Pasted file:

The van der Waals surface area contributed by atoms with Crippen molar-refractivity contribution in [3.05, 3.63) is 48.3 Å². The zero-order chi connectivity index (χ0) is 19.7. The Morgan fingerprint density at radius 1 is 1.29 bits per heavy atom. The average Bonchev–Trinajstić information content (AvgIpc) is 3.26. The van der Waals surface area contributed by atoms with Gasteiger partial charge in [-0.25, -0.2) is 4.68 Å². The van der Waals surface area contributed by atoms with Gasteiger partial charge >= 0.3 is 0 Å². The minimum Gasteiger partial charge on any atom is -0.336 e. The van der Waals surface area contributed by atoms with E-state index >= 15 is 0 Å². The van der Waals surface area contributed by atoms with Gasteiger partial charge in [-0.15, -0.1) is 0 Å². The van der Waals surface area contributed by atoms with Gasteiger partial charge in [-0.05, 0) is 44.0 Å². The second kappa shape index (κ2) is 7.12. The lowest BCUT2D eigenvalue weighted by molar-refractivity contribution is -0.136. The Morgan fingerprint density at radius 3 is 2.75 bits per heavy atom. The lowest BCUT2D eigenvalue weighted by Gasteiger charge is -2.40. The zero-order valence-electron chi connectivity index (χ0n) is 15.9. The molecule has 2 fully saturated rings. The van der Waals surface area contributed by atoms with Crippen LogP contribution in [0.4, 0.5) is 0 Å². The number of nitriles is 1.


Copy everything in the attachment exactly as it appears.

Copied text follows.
The van der Waals surface area contributed by atoms with Crippen molar-refractivity contribution in [3.05, 3.63) is 48.3 Å². The zero-order chi connectivity index (χ0) is 19.7. The Morgan fingerprint density at radius 1 is 1.29 bits per heavy atom. The average Bonchev–Trinajstić information content (AvgIpc) is 3.26. The van der Waals surface area contributed by atoms with Gasteiger partial charge in [-0.25, -0.2) is 4.68 Å². The van der Waals surface area contributed by atoms with Gasteiger partial charge >= 0.3 is 0 Å². The minimum Gasteiger partial charge on any atom is -0.336 e. The van der Waals surface area contributed by atoms with E-state index >= 15 is 0 Å². The van der Waals surface area contributed by atoms with Gasteiger partial charge in [-0.15, -0.1) is 0 Å². The van der Waals surface area contributed by atoms with Gasteiger partial charge in [-0.05, 0) is 44.0 Å². The second kappa shape index (κ2) is 7.12. The lowest BCUT2D eigenvalue weighted by molar-refractivity contribution is -0.136. The Morgan fingerprint density at radius 3 is 2.75 bits per heavy atom. The lowest BCUT2D eigenvalue weighted by Gasteiger charge is -2.40. The zero-order valence-electron chi connectivity index (χ0n) is 15.9. The molecule has 2 fully saturated rings. The van der Waals surface area contributed by atoms with Crippen LogP contribution in [0.4, 0.5) is 0 Å². The number of nitriles is 1.